BERLIN/PARIS (Reuters) - Germany dismissed a French-led call for euro zone governments to issue common bonds, a day before a European Union summit which investors are looking to for new measures to counter the bloc’s debt crisis.
After a torrid week, stock markets rallied on optimism that the Wednesday summit would produce measures to foster growth and ward off the threat of contagion should Greece exit the euro.
The FTSEurofirst 300 index of top European shares closed up 1.9 percent and Spanish and Italian borrowing costs fell, leaving scope for disappointment if the EU leaders underwhelm.
New French President Francois Hollande will push a proposal for mutualising European debt at the informal summit, a scheme which many economists and policymakers say could be one of the most effective ways of restoring market confidence. Hollande has also called for a focus on growth rather than austerity.
But there is no sign that Germany, the EU’s paymaster, led by Chancellor Angela Merkel, is ready to soften its opposition. Berlin says more progress is needed first on coordinating fiscal policies, a stance in which it has the backing of the Netherlands, Finland and Austria among others.
“Tomorrow’s meeting will not deliver any landmark solution. The market is likely to be more prone to disappointment,” said Matteo Regesta, a strategist at BNP Paribas.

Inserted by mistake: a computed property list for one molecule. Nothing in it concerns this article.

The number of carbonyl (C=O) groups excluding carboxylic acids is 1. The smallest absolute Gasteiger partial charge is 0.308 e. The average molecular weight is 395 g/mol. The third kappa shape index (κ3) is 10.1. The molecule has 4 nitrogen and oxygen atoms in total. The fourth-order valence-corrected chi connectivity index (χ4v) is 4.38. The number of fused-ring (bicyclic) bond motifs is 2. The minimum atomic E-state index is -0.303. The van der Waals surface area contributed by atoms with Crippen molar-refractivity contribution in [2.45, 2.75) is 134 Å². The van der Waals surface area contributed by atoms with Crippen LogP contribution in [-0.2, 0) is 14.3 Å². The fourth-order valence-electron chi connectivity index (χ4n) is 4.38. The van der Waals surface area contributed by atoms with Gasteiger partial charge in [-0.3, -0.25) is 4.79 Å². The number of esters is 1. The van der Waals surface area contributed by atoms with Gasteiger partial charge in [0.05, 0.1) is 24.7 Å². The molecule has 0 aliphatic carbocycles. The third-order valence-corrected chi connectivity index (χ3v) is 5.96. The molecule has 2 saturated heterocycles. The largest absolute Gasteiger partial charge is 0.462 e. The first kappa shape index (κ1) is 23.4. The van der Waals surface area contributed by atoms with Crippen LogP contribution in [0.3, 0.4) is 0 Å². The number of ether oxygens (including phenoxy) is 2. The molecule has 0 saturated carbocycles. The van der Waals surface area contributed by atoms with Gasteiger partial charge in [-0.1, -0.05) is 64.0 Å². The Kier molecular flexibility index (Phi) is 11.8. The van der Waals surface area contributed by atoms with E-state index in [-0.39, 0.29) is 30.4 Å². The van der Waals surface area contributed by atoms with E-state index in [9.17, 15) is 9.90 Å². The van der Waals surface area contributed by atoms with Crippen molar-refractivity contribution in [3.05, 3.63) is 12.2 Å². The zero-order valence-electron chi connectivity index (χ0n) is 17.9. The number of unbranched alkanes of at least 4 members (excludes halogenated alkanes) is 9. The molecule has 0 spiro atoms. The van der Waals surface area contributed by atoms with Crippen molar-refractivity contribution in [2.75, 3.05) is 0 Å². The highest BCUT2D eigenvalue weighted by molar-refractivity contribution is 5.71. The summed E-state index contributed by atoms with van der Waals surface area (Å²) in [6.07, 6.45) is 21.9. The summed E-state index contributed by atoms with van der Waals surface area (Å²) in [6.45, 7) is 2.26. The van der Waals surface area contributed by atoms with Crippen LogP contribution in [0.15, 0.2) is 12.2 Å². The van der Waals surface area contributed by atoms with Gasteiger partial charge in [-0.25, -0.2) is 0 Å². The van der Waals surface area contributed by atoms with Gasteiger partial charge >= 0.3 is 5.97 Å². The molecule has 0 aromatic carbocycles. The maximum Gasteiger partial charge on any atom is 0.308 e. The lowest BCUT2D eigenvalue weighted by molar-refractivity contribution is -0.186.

A senior German official reiterated that Berlin did not believe jointly issued euro zone bonds were the solution and would not change its view, at least in the near term: “That’s a firm conviction which will not change in June,” the official said at a briefing. A second summit will be held in late June.
European economic commissioner Olli Rehn said the euro zone needed a roadmap spelling out specific integration steps that would eventually lead to joint debt issuance.
“We need to reflect what kind of European Union would be required to deepen economic and political integration, for instance, so that joint issuance of debt would make sense for all member states sharing the common currency,” Rehn said in a speech to the European Parliament.
If euro zone nations ever manage to meet new fiscal rules demanding budget deficits of no more than three percent of GDP, then opposition to mutual debt issuance might melt away since national borrowing costs would presumably have converged too.
“In the very long term it may be a final chapter of a successful integration. That has always been the Dutch standpoint but it is not a solution to this crisis,” Dutch Finance Minister Jan Kees de Jager said on television.
The German official, speaking anonymously, also said he saw no need for leaders to discuss on Wednesday a loosening of deficit goals for struggling countries like Greece or Spain, or to explore new ways to recapitalize vulnerable banks.
With Greece holding an election on June 17, its second in as many months, which could hasten its departure from the euro zone if voters back anti-bailout parties, Merkel was put under some pressure at a weekend G8 summit in the United States. But she refused to budge on her insistence that any growth measures could not come via more deficit spending.